Anthony Rendon is competing against himself for the National League batting title.
His toughest competition? A sidelined Christian Yelich.
Yelich remains second in batting average, four points behind Rendon, and rooting on his surging Brewers teammates while unable to play. A foul ball broke Yelich’s kneecap seven days ago. His numbers remain gaudy: 44 home runs, 30 stolen bases, an 1.100 OPS and, most important to Rendon, a .329 batting average.
None of those numbers will change, yet they will chase Rendon. He could slide back from his current .333 average and dip below Yelich.
The Nationals have 13 games to play. Rendon averages 3.8 at-bats per game, which means he has around 50 at-bats to go. In order to become the first Washington player since Mickey Vernon in 1953 to win the batting title, Rendon needs 15 more hits. He would then finish at .330.
Vernon debuted as a 21-year-old in 1939. He hit .257 that year. Vernon missed his age-26 and age-27 seasons because of military service (1944 and 1945) before returning to lead the league in hitting with a .353 average, the best of his career, in 1946. He also doubled 51 times on the way to a top-5 MVP finish. His second batting title arrived in 1953 when Vernon hit .337. That’s the season Rendon is looking to put his name next to.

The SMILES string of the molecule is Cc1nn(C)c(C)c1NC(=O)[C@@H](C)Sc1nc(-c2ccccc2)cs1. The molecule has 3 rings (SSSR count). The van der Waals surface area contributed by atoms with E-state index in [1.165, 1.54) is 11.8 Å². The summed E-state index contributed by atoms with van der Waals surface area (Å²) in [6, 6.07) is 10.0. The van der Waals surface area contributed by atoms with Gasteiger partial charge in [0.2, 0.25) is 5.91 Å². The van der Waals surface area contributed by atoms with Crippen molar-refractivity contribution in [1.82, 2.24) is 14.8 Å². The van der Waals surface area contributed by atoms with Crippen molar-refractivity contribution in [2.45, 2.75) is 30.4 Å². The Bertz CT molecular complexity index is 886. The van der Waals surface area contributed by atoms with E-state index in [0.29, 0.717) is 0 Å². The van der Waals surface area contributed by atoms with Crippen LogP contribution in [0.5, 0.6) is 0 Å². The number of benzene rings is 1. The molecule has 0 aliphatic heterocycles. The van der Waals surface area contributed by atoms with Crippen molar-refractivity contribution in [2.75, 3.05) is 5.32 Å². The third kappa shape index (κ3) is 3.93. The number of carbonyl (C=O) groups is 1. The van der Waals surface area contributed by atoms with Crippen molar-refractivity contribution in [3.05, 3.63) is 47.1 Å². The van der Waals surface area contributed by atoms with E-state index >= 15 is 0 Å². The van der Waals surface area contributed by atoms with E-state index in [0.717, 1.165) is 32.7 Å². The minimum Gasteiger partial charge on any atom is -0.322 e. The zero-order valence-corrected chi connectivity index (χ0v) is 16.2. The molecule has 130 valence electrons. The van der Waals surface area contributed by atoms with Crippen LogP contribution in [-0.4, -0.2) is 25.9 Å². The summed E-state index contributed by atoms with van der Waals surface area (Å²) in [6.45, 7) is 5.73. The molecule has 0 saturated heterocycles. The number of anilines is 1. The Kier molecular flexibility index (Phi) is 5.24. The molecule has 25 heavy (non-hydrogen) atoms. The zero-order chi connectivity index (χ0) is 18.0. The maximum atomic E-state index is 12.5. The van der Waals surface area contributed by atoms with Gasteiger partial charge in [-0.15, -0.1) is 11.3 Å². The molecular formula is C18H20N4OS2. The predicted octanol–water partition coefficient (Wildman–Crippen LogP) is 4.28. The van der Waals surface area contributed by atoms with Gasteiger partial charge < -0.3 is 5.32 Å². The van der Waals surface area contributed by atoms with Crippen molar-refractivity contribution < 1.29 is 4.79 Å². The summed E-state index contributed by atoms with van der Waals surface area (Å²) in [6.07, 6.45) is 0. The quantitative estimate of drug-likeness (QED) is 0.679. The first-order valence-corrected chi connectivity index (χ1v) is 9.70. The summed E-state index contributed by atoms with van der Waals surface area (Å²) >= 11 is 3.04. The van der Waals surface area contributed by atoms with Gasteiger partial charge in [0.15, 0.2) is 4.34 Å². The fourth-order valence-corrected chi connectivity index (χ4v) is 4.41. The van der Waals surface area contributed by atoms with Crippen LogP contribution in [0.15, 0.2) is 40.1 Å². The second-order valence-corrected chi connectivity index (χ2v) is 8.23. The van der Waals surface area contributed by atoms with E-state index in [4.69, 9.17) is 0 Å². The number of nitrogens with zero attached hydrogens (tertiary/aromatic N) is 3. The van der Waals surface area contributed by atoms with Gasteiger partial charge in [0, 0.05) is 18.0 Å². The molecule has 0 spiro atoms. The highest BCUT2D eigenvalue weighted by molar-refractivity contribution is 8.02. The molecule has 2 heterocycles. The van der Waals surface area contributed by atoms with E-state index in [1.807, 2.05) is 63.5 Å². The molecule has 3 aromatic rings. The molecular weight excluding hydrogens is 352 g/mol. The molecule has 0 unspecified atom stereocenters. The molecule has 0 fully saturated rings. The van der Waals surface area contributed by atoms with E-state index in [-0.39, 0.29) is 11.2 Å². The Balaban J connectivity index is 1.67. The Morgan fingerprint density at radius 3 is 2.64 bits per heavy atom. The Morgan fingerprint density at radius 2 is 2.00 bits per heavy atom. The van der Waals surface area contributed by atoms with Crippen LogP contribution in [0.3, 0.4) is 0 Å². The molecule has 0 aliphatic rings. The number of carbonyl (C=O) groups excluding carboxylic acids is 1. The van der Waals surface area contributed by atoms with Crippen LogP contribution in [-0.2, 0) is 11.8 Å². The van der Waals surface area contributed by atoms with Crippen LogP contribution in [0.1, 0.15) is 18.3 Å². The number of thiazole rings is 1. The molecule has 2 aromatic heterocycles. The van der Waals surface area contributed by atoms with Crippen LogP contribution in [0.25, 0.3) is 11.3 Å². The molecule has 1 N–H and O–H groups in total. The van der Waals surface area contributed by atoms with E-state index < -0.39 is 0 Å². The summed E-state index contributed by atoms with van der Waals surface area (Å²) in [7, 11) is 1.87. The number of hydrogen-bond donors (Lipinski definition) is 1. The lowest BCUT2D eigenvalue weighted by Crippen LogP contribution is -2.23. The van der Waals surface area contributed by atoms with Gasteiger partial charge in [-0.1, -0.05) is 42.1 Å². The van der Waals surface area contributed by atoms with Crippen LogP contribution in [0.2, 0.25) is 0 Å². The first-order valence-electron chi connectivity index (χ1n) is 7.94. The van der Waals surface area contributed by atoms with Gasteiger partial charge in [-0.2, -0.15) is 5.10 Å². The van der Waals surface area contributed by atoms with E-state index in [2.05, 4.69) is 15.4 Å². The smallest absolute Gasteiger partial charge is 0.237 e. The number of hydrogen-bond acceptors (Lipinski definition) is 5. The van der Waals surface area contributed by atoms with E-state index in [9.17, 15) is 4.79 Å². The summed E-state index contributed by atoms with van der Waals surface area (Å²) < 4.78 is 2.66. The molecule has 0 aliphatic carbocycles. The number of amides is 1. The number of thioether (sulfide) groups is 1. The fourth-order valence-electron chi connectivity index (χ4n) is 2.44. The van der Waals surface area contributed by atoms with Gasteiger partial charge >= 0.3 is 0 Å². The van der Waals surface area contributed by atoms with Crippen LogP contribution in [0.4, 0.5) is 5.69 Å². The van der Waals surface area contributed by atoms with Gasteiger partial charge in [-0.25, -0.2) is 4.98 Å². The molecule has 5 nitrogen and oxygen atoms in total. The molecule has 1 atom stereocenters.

Vernon’s .337 was a comparatively down number for a batting champion, but would hold up well in this era. Of the 117 American League-leading batting averages since 1901, only 28 had a lower average than his .337 (Washington was in the AL then). Flip to the modern National League. Vernon would have at least tied for or led eight of the last nine seasons.
No National League player has hit .350 since Chipper Jones hit .364 in 2008, when he played just 128 games and narrowly made it into the qualifying threshold. Jones went 2-for-3 during the season’s final week that year, rarely playing for a Braves team out of contention. Albert Pujols finished second at .357.
The same trend exists in the American League. Two hitters -- Joe Mauer (.365 in 2009) and Josh Hamilton (.359 in 2010) -- exceeded .350 in the last decade. In the previous 10 years, it happened five times, plus Manny Ramirez hit .349 (yes, it was that era). So, instead, take the AL in the 1980s: six times the batting champion his .350 or better. Not so anymore. Even with this new ball.
Rendon doesn’t need to hit that threshold. He just needs his 15 hits, a stagnant Yelich not to flip ahead of him and Ketel Marte, now a distant third at .326, to hold his place. Then, he is next to Vernon.
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